Managing Lakes and Ponds

By: Joe Brown Email
By: Joe Brown Email

“If you build it, they will come.”

“Virtually anytime you build a pond, and the rain fills it up, there are going to be a lot of species that show up on their own. Species of insects, dragon flies, and lots of other insects that come in on their own, weeds, species like crawfish.”

Alan Rudd is a consulting biologist.

“If you over-fertilize a lake you can create a situation, instead of having a lot of open water like you see behind us, virtually every square millimeter of the lake can be choked from top to bottom with a species like hydrilla.”

“We use weed eating fish to control it as the primary means in our lake management efforts.”

Rudd says to be careful what you ask for, you just might get it.

“You’ve got to be careful and not introduce bad species of vegetation into a lake. Some people I have seen pick up vegetation in Louisiana because it has pretty flowers on it, bring it back to their lake in Texas, and pretty soon they have more vegetation and more flowers than they counted on.”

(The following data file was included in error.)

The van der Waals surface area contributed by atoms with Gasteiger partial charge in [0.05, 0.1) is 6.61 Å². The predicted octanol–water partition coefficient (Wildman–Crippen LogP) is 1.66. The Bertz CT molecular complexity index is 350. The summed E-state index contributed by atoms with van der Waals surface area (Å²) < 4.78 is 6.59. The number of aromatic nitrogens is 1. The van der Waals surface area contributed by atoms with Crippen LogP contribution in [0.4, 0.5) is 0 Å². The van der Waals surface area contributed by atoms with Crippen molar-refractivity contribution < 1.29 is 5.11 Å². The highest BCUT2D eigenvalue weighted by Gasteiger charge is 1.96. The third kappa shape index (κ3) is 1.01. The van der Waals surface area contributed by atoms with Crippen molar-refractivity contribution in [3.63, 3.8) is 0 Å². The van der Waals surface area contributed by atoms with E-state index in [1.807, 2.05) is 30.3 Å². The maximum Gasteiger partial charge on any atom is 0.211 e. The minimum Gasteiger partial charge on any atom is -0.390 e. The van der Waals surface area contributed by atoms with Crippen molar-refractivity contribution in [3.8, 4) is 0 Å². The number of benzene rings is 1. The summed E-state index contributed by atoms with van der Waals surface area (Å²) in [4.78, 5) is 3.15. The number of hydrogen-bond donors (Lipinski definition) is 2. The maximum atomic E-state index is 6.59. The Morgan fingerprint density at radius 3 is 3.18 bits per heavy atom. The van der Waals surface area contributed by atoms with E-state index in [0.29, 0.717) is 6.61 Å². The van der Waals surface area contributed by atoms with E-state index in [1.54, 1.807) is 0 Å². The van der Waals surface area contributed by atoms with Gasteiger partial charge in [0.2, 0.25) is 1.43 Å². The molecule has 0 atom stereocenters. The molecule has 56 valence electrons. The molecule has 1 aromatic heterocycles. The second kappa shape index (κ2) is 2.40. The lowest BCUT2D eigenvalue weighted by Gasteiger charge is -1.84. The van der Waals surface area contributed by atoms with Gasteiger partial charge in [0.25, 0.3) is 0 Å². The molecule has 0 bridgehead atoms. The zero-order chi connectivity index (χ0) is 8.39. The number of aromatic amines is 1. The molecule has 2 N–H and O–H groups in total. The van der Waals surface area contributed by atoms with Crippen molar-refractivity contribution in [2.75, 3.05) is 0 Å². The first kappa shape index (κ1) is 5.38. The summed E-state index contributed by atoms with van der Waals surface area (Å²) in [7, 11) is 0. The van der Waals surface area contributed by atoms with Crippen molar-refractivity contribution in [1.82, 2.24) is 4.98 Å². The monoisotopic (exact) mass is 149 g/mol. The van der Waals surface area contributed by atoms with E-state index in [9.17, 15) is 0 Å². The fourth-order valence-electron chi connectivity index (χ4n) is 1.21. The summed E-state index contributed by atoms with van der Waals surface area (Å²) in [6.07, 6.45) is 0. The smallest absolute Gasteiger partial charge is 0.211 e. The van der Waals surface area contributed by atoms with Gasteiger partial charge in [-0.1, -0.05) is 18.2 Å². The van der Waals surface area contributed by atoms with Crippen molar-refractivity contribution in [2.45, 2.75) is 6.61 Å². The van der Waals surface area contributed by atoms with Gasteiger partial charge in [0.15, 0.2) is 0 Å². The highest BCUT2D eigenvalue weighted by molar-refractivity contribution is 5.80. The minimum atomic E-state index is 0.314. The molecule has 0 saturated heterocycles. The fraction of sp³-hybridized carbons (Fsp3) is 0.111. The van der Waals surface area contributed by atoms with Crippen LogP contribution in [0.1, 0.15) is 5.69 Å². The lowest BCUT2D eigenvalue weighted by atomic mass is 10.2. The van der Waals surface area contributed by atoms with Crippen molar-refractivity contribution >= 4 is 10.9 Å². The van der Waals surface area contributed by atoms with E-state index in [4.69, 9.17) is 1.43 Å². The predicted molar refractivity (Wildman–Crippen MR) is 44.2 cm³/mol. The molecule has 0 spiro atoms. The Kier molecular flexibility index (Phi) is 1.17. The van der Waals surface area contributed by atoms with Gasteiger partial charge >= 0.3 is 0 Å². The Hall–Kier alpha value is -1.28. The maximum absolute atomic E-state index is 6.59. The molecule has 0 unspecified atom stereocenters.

Dense vegetation and too many fish in a small area can create an oxygen deprived habitat.

“Generally it happens in the months of August and September, and generally it’s a situation where you have over-fertilized or you’re feeding too heavily, or in situations of drought over the last two years, very large ponds have been scrunched down to a fifth of their size, all those fish are crowded into a small habitat, and suddenly there’s not enough oxygen to support all those pounds of fish in a small area.”

With the runoff we’ve experienced from this year’s rains, you’re favorite fishing spot or swimming hole should be in pretty good shape. I’m Joe Brown, looking at Brazos Valley agriculture, From the Ground Up.

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